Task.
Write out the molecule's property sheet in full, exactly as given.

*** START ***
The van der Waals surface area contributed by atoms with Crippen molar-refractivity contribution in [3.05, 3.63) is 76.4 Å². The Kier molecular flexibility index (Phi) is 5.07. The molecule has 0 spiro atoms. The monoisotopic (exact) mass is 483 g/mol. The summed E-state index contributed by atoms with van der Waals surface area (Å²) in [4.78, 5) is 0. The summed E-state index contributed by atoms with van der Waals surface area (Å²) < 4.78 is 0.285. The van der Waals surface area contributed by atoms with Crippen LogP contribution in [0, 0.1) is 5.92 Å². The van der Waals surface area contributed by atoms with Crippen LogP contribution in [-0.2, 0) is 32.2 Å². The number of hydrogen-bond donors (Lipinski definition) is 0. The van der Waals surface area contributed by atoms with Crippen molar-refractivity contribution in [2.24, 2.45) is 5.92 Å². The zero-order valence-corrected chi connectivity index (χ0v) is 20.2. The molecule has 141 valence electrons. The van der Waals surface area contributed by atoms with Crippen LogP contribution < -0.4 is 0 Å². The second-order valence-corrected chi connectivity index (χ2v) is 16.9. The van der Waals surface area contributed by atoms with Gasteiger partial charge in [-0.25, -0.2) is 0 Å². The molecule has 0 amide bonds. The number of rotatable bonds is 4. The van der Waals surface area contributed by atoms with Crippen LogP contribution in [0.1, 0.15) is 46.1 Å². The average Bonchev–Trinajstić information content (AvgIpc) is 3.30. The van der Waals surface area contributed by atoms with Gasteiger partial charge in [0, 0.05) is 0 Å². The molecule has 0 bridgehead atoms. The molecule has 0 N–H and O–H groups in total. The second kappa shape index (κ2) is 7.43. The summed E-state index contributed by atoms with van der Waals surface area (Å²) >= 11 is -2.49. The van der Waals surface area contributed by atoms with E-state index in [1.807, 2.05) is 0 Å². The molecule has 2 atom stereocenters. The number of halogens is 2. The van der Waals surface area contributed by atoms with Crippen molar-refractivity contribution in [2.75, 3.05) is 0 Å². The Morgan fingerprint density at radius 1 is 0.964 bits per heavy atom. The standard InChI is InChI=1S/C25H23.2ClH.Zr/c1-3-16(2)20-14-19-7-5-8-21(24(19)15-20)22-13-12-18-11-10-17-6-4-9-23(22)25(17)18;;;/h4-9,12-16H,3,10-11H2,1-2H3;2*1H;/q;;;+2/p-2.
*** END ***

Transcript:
The van der Waals surface area contributed by atoms with Crippen molar-refractivity contribution in [3.05, 3.63) is 76.4 Å². The Kier molecular flexibility index (Phi) is 5.07. The molecule has 0 spiro atoms. The monoisotopic (exact) mass is 483 g/mol. The summed E-state index contributed by atoms with van der Waals surface area (Å²) in [4.78, 5) is 0. The summed E-state index contributed by atoms with van der Waals surface area (Å²) < 4.78 is 0.285. The van der Waals surface area contributed by atoms with Crippen LogP contribution in [0, 0.1) is 5.92 Å². The van der Waals surface area contributed by atoms with Crippen LogP contribution in [-0.2, 0) is 32.2 Å². The number of hydrogen-bond donors (Lipinski definition) is 0. The van der Waals surface area contributed by atoms with Crippen molar-refractivity contribution in [2.24, 2.45) is 5.92 Å². The zero-order valence-corrected chi connectivity index (χ0v) is 20.2. The molecule has 141 valence electrons. The van der Waals surface area contributed by atoms with Crippen LogP contribution < -0.4 is 0 Å². The second-order valence-corrected chi connectivity index (χ2v) is 16.9. The van der Waals surface area contributed by atoms with Gasteiger partial charge in [-0.25, -0.2) is 0 Å². The molecule has 0 amide bonds. The number of rotatable bonds is 4. The van der Waals surface area contributed by atoms with Crippen LogP contribution in [0.1, 0.15) is 46.1 Å². The average Bonchev–Trinajstić information content (AvgIpc) is 3.30. The van der Waals surface area contributed by atoms with Gasteiger partial charge in [0, 0.05) is 0 Å². The molecule has 0 bridgehead atoms. The molecule has 0 N–H and O–H groups in total. The second kappa shape index (κ2) is 7.43. The summed E-state index contributed by atoms with van der Waals surface area (Å²) >= 11 is -2.49. The van der Waals surface area contributed by atoms with E-state index in [1.807, 2.05) is 0 Å². The molecule has 2 atom stereocenters. The number of halogens is 2. The van der Waals surface area contributed by atoms with Crippen molar-refractivity contribution in [2.75, 3.05) is 0 Å². The Morgan fingerprint density at radius 1 is 0.964 bits per heavy atom. The standard InChI is InChI=1S/C25H23.2ClH.Zr/c1-3-16(2)20-14-19-7-5-8-21(24(19)15-20)22-13-12-18-11-10-17-6-4-9-23(22)25(17)18;;;/h4-9,12-16H,3,10-11H2,1-2H3;2*1H;/q;;;+2/p-2.